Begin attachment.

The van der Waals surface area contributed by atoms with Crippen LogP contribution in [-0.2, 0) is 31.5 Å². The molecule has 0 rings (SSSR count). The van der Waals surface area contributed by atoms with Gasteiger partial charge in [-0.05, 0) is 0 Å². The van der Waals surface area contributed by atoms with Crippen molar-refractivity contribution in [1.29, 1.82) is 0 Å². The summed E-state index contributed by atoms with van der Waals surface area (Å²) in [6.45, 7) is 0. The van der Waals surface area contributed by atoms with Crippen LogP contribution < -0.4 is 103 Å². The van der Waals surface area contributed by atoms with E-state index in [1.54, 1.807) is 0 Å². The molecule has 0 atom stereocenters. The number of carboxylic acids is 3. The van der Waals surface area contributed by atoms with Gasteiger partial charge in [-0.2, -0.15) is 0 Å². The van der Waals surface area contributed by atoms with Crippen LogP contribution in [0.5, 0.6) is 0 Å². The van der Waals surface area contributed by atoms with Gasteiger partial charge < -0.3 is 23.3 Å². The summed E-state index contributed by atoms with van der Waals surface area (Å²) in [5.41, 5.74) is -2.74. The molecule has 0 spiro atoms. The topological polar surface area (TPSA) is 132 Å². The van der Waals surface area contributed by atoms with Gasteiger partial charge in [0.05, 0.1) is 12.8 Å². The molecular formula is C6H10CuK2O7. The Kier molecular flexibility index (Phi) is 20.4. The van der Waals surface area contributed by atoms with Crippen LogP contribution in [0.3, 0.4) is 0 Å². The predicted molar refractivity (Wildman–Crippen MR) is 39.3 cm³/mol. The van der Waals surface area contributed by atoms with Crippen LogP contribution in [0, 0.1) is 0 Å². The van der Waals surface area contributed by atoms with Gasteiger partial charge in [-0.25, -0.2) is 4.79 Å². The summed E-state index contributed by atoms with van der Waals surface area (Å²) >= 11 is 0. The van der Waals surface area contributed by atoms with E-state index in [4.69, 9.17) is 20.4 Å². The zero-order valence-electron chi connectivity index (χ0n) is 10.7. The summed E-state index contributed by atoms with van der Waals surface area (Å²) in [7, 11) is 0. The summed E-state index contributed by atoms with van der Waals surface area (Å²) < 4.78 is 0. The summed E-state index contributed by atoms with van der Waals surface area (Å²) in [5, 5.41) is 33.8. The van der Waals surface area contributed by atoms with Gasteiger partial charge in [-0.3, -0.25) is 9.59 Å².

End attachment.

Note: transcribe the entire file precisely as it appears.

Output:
The van der Waals surface area contributed by atoms with Crippen LogP contribution in [-0.2, 0) is 31.5 Å². The molecule has 0 rings (SSSR count). The van der Waals surface area contributed by atoms with Gasteiger partial charge in [-0.05, 0) is 0 Å². The van der Waals surface area contributed by atoms with Crippen molar-refractivity contribution in [1.29, 1.82) is 0 Å². The summed E-state index contributed by atoms with van der Waals surface area (Å²) in [6.45, 7) is 0. The van der Waals surface area contributed by atoms with Crippen LogP contribution < -0.4 is 103 Å². The van der Waals surface area contributed by atoms with E-state index in [1.54, 1.807) is 0 Å². The molecule has 0 atom stereocenters. The number of carboxylic acids is 3. The van der Waals surface area contributed by atoms with Gasteiger partial charge in [-0.2, -0.15) is 0 Å². The van der Waals surface area contributed by atoms with Crippen LogP contribution in [0.5, 0.6) is 0 Å². The van der Waals surface area contributed by atoms with Gasteiger partial charge < -0.3 is 23.3 Å². The summed E-state index contributed by atoms with van der Waals surface area (Å²) in [5.41, 5.74) is -2.74. The molecule has 0 spiro atoms. The topological polar surface area (TPSA) is 132 Å². The van der Waals surface area contributed by atoms with Gasteiger partial charge in [0.05, 0.1) is 12.8 Å². The molecular formula is C6H10CuK2O7. The Kier molecular flexibility index (Phi) is 20.4. The van der Waals surface area contributed by atoms with Crippen LogP contribution in [0.3, 0.4) is 0 Å². The predicted molar refractivity (Wildman–Crippen MR) is 39.3 cm³/mol. The van der Waals surface area contributed by atoms with Crippen LogP contribution in [0, 0.1) is 0 Å². The van der Waals surface area contributed by atoms with Gasteiger partial charge in [-0.25, -0.2) is 4.79 Å². The summed E-state index contributed by atoms with van der Waals surface area (Å²) >= 11 is 0. The van der Waals surface area contributed by atoms with E-state index in [4.69, 9.17) is 20.4 Å². The zero-order valence-electron chi connectivity index (χ0n) is 10.7. The summed E-state index contributed by atoms with van der Waals surface area (Å²) in [7, 11) is 0. The summed E-state index contributed by atoms with van der Waals surface area (Å²) < 4.78 is 0. The summed E-state index contributed by atoms with van der Waals surface area (Å²) in [5, 5.41) is 33.8. The van der Waals surface area contributed by atoms with Gasteiger partial charge in [-0.3, -0.25) is 9.59 Å².